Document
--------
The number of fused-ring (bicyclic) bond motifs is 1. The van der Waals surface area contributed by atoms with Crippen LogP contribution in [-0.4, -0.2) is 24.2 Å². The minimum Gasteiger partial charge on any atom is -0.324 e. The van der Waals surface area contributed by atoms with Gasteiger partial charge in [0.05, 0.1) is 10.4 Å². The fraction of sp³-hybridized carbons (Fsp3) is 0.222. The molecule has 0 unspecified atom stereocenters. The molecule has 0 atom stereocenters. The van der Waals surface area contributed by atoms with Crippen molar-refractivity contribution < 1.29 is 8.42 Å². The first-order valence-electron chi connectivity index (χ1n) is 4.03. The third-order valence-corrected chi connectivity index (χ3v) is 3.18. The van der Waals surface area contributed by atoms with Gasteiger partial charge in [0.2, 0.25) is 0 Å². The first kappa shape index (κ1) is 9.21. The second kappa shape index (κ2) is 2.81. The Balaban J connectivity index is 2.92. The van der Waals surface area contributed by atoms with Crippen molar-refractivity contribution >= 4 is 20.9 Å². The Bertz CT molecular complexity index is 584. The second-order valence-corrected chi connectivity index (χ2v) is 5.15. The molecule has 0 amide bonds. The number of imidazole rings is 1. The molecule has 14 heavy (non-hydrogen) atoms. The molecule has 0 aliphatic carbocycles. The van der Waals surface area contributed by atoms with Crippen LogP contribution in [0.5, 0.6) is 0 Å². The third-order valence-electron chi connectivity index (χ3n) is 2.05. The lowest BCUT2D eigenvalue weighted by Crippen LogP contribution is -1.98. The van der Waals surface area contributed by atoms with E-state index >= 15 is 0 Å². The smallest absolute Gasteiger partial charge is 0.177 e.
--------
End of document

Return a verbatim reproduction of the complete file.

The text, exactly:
The number of fused-ring (bicyclic) bond motifs is 1. The van der Waals surface area contributed by atoms with Crippen LogP contribution in [-0.4, -0.2) is 24.2 Å². The minimum Gasteiger partial charge on any atom is -0.324 e. The van der Waals surface area contributed by atoms with Gasteiger partial charge in [0.05, 0.1) is 10.4 Å². The fraction of sp³-hybridized carbons (Fsp3) is 0.222. The molecule has 0 unspecified atom stereocenters. The molecule has 0 atom stereocenters. The van der Waals surface area contributed by atoms with Crippen molar-refractivity contribution < 1.29 is 8.42 Å². The first-order valence-electron chi connectivity index (χ1n) is 4.03. The third-order valence-corrected chi connectivity index (χ3v) is 3.18. The van der Waals surface area contributed by atoms with Gasteiger partial charge in [0.2, 0.25) is 0 Å². The first kappa shape index (κ1) is 9.21. The second kappa shape index (κ2) is 2.81. The Balaban J connectivity index is 2.92. The van der Waals surface area contributed by atoms with Crippen molar-refractivity contribution >= 4 is 20.9 Å². The Bertz CT molecular complexity index is 584. The second-order valence-corrected chi connectivity index (χ2v) is 5.15. The molecule has 0 amide bonds. The number of imidazole rings is 1. The molecule has 14 heavy (non-hydrogen) atoms. The molecule has 0 aliphatic carbocycles. The van der Waals surface area contributed by atoms with Crippen LogP contribution in [0.5, 0.6) is 0 Å². The third-order valence-electron chi connectivity index (χ3n) is 2.05. The lowest BCUT2D eigenvalue weighted by Crippen LogP contribution is -1.98. The van der Waals surface area contributed by atoms with E-state index >= 15 is 0 Å². The smallest absolute Gasteiger partial charge is 0.177 e.